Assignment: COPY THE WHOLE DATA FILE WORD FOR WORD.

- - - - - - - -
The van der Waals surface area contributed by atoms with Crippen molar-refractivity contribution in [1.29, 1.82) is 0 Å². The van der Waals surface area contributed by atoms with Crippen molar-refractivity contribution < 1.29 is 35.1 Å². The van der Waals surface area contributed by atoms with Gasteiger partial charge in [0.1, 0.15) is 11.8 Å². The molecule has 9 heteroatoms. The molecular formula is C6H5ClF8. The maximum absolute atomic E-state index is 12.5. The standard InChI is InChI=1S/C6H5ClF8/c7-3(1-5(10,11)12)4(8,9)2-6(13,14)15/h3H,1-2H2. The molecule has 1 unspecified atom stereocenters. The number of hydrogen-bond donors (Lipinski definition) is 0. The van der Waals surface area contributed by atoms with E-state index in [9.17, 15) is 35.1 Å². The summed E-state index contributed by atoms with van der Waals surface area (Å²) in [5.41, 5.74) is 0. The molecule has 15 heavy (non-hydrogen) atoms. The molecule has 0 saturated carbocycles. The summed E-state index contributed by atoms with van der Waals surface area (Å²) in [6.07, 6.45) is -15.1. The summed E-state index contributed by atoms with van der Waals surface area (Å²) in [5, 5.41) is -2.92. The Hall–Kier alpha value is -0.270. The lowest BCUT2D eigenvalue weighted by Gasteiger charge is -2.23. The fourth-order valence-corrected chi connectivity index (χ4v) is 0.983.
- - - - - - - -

The van der Waals surface area contributed by atoms with Crippen molar-refractivity contribution in [1.29, 1.82) is 0 Å². The van der Waals surface area contributed by atoms with Crippen molar-refractivity contribution < 1.29 is 35.1 Å². The van der Waals surface area contributed by atoms with Gasteiger partial charge in [0.1, 0.15) is 11.8 Å². The molecule has 9 heteroatoms. The molecular formula is C6H5ClF8. The maximum absolute atomic E-state index is 12.5. The standard InChI is InChI=1S/C6H5ClF8/c7-3(1-5(10,11)12)4(8,9)2-6(13,14)15/h3H,1-2H2. The molecule has 1 unspecified atom stereocenters. The number of hydrogen-bond donors (Lipinski definition) is 0. The van der Waals surface area contributed by atoms with E-state index in [9.17, 15) is 35.1 Å². The summed E-state index contributed by atoms with van der Waals surface area (Å²) in [5.41, 5.74) is 0. The molecule has 15 heavy (non-hydrogen) atoms. The molecule has 0 saturated carbocycles. The summed E-state index contributed by atoms with van der Waals surface area (Å²) in [6.07, 6.45) is -15.1. The summed E-state index contributed by atoms with van der Waals surface area (Å²) in [5, 5.41) is -2.92. The Hall–Kier alpha value is -0.270. The lowest BCUT2D eigenvalue weighted by Gasteiger charge is -2.23. The fourth-order valence-corrected chi connectivity index (χ4v) is 0.983.